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CIGR Handbook of Agricultural Engineering, Volume III Plant Production Engineering, Chapter 1 Machines for Crop Production, Parts 1.1.1-1.1.4 Human-Powered Tools and Machines

Published by the American Society of Agricultural and Biological Engineers, St. Joseph, Michigan www.asabe.org

Citation:  CIGR Handbook of Agricultural Engineering, Volume III Plant Production Engineering, Chapter 1 Machines for Crop Production, Parts 1.1.1-1.1.4 Human-Powered Tools and Machines, pp. 1-22  .(doi:10.13031/2013.36337)
Authors:   E. U. Odigboh
Keywords:   Keywords: 1.1.1. Technical Characteristics of Human Power, 1.1.2. Human-Powered Tools and Machines for Field Operations, 1.1.3. Human-Powered Tools and Machines for Post-Harvest Operations, 1.1.4. The Sociology and Future of Hand Tool Technology in LDC’s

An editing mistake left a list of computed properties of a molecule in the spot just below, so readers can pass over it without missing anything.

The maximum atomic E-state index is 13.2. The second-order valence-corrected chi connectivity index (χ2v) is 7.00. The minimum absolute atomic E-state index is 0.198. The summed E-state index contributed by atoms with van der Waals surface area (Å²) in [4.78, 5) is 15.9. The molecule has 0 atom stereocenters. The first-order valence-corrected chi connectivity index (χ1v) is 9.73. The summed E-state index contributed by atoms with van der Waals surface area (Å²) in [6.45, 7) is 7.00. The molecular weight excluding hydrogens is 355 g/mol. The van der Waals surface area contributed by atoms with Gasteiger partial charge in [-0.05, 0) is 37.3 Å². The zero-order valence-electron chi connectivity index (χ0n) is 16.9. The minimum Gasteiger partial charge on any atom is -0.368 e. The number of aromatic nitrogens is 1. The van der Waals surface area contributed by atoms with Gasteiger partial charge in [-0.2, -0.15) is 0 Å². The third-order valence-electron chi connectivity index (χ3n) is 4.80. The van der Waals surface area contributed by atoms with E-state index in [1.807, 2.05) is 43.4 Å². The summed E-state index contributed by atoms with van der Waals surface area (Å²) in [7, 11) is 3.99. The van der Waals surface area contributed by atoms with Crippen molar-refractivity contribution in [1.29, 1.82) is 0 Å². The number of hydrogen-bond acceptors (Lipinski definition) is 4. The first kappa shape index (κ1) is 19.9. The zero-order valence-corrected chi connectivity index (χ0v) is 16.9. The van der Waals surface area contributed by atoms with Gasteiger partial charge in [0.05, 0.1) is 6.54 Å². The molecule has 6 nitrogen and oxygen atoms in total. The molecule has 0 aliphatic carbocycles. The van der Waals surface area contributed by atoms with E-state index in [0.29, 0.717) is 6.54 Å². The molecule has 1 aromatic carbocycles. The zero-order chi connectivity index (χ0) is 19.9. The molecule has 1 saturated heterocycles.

First paragraph: To mechanize means to use machines to accomplish tasks or operations. A machine may be as simple as a wedge or an inclined plane, or as complex as an airplane. Agricultural mechanization, therefore, is the use of any machine to accomplish a task or operation involved in agricultural production. It is clear from this definition that agriculture anywhere has always been mechanized, employing a combination of three main sources of power: human, animal and mechanical/engine, giving rise to three broad levels of agricultural mechanization technology classified as hand-tool technology (HTT), draft-animal technology (DAT) and mechanical-power or engine-power technology (EPT). Hand-tool technology is the most basic level of agricultural mechanization, where a human being is the power source, using simple tools and implements such as hoes, machetes, sickles, wooden diggers, etc. A farmer using hand-tool technology can cultivate only about one hectare of land. He cannot do more than that because of certain scientifically established facts.

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